To the contrary, I am extremely encouraged by his complaints. Because his problems basically boil down to Hard Engineering problems - nothing he said was a lack that required basic science (hard). If you will recall it was only 10 years ago that it cost millions and ~10 years to sequence one human genome.

And the problems he is listing, all it takes is something like memristors to catch on to lay waste to his worries on data and computational limits and replace them with "I remember back in the day when petabytes were considered a firehose".

Seems like people and companies are already starting to address the cost issues to make this a more accessible and scalable process. I'm thinking of things like DNAnexus to help with the computational stuff. Also surprising they didn't mention any of the companies doing this work (i.e. this isn't just an academic exercise anymore).

The future is always expensive (think cars, when they first arrived) and then gets progressively cheaper.

And looking at the price to sequence DNA -- I have seen little, if anything, that ever crashed that fast.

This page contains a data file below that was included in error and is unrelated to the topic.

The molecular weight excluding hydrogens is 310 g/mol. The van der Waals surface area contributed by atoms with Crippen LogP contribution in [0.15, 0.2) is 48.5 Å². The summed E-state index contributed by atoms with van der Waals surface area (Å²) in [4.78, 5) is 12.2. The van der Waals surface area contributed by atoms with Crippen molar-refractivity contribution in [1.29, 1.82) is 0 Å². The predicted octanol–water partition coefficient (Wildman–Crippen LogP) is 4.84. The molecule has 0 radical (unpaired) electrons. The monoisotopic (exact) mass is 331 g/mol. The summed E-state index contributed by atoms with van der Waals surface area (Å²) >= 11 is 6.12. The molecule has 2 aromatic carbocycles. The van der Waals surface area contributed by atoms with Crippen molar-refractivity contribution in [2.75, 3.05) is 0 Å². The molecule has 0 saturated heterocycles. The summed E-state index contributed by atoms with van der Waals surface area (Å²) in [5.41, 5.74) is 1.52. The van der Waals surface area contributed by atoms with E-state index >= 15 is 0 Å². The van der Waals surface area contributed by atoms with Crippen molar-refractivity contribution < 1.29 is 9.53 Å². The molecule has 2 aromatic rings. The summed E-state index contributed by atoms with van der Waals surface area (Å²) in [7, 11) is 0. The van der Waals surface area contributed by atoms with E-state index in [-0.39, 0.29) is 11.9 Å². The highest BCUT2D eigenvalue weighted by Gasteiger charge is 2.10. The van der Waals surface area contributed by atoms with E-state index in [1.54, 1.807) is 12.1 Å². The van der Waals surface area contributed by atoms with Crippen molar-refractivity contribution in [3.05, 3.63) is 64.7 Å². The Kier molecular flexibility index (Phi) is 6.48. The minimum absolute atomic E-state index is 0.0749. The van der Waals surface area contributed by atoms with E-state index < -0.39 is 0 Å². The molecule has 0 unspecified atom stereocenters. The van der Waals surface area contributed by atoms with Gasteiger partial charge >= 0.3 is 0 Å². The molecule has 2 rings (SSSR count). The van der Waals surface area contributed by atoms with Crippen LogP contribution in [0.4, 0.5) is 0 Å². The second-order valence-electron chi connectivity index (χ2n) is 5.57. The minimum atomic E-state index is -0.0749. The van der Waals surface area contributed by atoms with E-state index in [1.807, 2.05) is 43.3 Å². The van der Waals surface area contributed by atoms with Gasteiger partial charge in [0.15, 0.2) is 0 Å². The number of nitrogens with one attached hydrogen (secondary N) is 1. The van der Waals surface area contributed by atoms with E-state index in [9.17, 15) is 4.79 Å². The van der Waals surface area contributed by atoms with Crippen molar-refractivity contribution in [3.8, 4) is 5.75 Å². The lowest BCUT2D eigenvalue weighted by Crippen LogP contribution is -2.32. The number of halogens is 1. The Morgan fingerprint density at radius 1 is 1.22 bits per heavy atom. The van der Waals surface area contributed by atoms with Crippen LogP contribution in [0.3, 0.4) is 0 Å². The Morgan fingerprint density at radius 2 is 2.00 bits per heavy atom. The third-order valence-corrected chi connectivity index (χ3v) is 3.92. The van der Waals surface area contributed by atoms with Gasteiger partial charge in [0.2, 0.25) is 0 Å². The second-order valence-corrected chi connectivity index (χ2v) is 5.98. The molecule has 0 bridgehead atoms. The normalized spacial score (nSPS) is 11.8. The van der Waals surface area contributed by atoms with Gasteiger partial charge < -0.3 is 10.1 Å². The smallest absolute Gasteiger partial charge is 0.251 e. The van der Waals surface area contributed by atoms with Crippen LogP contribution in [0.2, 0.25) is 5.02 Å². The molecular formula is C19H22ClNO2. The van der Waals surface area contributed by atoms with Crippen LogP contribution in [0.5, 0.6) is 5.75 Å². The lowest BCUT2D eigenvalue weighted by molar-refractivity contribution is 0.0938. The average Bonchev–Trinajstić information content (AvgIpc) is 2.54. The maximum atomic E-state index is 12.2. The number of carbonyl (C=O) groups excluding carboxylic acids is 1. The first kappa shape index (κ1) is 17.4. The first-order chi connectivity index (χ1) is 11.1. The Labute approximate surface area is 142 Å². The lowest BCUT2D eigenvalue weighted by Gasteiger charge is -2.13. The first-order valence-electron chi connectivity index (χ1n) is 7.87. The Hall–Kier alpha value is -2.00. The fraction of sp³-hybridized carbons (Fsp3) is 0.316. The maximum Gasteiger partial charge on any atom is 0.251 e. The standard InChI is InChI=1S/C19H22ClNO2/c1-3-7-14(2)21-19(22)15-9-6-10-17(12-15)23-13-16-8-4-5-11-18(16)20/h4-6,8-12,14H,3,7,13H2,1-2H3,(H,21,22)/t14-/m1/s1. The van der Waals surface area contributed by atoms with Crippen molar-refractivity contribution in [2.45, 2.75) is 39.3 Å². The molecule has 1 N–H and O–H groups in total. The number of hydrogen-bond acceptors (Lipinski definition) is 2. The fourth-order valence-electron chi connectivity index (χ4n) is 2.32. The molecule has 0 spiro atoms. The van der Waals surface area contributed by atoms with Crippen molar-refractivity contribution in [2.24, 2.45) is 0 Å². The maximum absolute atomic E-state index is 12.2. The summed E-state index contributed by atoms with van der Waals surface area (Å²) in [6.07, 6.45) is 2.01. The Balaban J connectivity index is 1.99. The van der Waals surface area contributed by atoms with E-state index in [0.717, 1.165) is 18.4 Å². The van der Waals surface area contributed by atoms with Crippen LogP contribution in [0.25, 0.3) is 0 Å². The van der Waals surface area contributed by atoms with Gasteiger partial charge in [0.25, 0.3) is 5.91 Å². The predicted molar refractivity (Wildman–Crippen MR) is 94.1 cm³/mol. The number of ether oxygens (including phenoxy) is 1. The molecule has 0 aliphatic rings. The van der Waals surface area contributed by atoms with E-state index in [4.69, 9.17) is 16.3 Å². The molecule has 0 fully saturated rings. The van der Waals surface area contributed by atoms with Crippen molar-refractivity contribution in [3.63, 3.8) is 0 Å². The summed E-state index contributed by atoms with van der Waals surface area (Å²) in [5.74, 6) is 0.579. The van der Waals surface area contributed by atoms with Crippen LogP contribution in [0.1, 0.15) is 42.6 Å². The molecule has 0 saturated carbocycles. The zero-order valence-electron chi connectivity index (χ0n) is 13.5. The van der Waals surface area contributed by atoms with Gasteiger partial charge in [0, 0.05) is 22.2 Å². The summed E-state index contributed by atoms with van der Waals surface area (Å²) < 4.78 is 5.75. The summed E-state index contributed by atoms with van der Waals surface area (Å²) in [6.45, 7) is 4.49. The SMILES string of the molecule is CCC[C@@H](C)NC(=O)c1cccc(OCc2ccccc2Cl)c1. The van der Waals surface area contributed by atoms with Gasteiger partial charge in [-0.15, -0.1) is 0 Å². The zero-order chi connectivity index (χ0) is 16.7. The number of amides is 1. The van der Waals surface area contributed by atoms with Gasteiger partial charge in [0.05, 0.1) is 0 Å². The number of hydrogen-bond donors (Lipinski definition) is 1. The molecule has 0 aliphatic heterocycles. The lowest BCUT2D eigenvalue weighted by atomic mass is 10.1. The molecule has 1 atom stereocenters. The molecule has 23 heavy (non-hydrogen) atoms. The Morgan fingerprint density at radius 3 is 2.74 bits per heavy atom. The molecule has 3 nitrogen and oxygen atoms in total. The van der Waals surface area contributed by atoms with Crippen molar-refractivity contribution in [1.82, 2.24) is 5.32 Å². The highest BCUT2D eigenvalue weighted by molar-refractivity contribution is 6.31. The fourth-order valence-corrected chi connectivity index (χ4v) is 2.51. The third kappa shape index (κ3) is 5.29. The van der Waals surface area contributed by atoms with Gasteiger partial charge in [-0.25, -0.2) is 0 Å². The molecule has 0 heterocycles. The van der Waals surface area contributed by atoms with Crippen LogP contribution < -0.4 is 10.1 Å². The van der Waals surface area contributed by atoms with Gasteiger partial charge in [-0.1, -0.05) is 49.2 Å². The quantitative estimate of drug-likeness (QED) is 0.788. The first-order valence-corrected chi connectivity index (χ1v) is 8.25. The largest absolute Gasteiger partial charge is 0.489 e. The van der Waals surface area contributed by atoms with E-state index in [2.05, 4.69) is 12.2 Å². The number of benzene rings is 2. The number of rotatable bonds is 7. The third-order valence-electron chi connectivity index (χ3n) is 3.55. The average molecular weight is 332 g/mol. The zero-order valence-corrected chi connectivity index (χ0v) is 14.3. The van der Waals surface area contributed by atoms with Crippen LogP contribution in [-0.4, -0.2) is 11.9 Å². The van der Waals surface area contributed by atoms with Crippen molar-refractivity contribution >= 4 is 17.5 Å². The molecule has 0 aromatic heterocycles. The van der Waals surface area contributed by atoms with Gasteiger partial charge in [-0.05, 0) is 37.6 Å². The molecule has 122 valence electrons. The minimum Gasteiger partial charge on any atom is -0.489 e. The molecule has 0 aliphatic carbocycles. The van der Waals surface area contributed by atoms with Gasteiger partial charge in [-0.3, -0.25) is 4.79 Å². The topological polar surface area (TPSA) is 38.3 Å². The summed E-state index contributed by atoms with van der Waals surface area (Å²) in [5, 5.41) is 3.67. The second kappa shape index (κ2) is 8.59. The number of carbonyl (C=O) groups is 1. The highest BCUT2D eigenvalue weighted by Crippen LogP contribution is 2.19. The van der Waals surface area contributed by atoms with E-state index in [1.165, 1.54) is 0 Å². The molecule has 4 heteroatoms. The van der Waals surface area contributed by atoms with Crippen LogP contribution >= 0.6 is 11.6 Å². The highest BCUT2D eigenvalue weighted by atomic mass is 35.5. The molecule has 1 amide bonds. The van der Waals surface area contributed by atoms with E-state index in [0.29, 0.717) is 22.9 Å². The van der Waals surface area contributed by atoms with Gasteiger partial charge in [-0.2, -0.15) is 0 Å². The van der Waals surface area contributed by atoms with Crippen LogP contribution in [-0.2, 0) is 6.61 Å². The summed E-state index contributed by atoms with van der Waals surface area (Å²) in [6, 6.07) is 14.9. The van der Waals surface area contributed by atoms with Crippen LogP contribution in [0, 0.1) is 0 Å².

Sequencing is the easy part. The hard part is making sense of the sequencing data. For that we'll need some serious innovations before it becomes viable for everyday treatments.

Sequencing is the easy part? What planet are you from? Practical sequencing of whole human genomes required the inventions of brand new De-novo technologies. The problems facing sequencing weren't just tough and complex, but seemingly intractable. The computational stuff seems challenging, but at least the problems are tractable and straightforward.

He's right though. Ten years ago it was different, but as the top-level comment quotes, the problem now is sifting through the terabytes or even petabytes of data generated by the sequencing process.

Even worse is the fact that our ability to sequence is increasing faster than our ability to process the data.

This, a thousand times. Sequencing is rapidly becoming cheap and routine. Translating that data into clinically actionable insights is the hard part.